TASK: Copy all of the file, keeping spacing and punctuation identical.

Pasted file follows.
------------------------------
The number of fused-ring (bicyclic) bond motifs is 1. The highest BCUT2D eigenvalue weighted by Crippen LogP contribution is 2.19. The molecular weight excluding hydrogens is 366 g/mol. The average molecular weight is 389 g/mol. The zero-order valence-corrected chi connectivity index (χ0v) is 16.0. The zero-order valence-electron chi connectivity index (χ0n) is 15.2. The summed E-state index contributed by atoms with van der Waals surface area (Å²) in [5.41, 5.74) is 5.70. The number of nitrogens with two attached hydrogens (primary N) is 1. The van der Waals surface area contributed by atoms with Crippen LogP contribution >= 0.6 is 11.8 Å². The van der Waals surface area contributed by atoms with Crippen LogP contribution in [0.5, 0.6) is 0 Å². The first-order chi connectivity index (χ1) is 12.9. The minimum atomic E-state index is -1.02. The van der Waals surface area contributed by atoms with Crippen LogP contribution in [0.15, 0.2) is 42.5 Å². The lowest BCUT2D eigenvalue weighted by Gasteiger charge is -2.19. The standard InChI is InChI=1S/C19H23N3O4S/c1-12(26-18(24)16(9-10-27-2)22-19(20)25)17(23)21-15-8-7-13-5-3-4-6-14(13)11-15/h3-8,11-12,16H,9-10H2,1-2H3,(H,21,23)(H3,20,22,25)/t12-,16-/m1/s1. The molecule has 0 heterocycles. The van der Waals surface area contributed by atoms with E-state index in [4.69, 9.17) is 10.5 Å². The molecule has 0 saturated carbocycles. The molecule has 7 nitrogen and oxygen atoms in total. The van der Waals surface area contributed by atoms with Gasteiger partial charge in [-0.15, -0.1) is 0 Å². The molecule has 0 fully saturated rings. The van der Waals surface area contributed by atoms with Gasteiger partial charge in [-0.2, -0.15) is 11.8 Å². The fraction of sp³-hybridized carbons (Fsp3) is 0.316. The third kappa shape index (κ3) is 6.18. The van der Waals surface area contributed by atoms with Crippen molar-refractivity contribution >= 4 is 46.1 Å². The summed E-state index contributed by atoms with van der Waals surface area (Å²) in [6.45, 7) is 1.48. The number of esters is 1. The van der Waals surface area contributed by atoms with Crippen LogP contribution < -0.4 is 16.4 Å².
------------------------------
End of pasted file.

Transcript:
The number of fused-ring (bicyclic) bond motifs is 1. The highest BCUT2D eigenvalue weighted by Crippen LogP contribution is 2.19. The molecular weight excluding hydrogens is 366 g/mol. The average molecular weight is 389 g/mol. The zero-order valence-corrected chi connectivity index (χ0v) is 16.0. The zero-order valence-electron chi connectivity index (χ0n) is 15.2. The summed E-state index contributed by atoms with van der Waals surface area (Å²) in [5.41, 5.74) is 5.70. The number of nitrogens with two attached hydrogens (primary N) is 1. The van der Waals surface area contributed by atoms with Crippen LogP contribution >= 0.6 is 11.8 Å². The van der Waals surface area contributed by atoms with Crippen LogP contribution in [0.5, 0.6) is 0 Å². The first-order chi connectivity index (χ1) is 12.9. The minimum atomic E-state index is -1.02. The van der Waals surface area contributed by atoms with Crippen LogP contribution in [0.15, 0.2) is 42.5 Å². The lowest BCUT2D eigenvalue weighted by Gasteiger charge is -2.19. The standard InChI is InChI=1S/C19H23N3O4S/c1-12(26-18(24)16(9-10-27-2)22-19(20)25)17(23)21-15-8-7-13-5-3-4-6-14(13)11-15/h3-8,11-12,16H,9-10H2,1-2H3,(H,21,23)(H3,20,22,25)/t12-,16-/m1/s1. The molecule has 0 heterocycles. The van der Waals surface area contributed by atoms with E-state index in [4.69, 9.17) is 10.5 Å². The molecule has 0 saturated carbocycles. The molecule has 7 nitrogen and oxygen atoms in total. The van der Waals surface area contributed by atoms with Gasteiger partial charge in [-0.15, -0.1) is 0 Å². The molecule has 0 fully saturated rings. The van der Waals surface area contributed by atoms with Gasteiger partial charge in [-0.2, -0.15) is 11.8 Å². The fraction of sp³-hybridized carbons (Fsp3) is 0.316. The third kappa shape index (κ3) is 6.18. The van der Waals surface area contributed by atoms with Crippen molar-refractivity contribution >= 4 is 46.1 Å². The summed E-state index contributed by atoms with van der Waals surface area (Å²) in [6.45, 7) is 1.48. The number of esters is 1. The van der Waals surface area contributed by atoms with Crippen LogP contribution < -0.4 is 16.4 Å².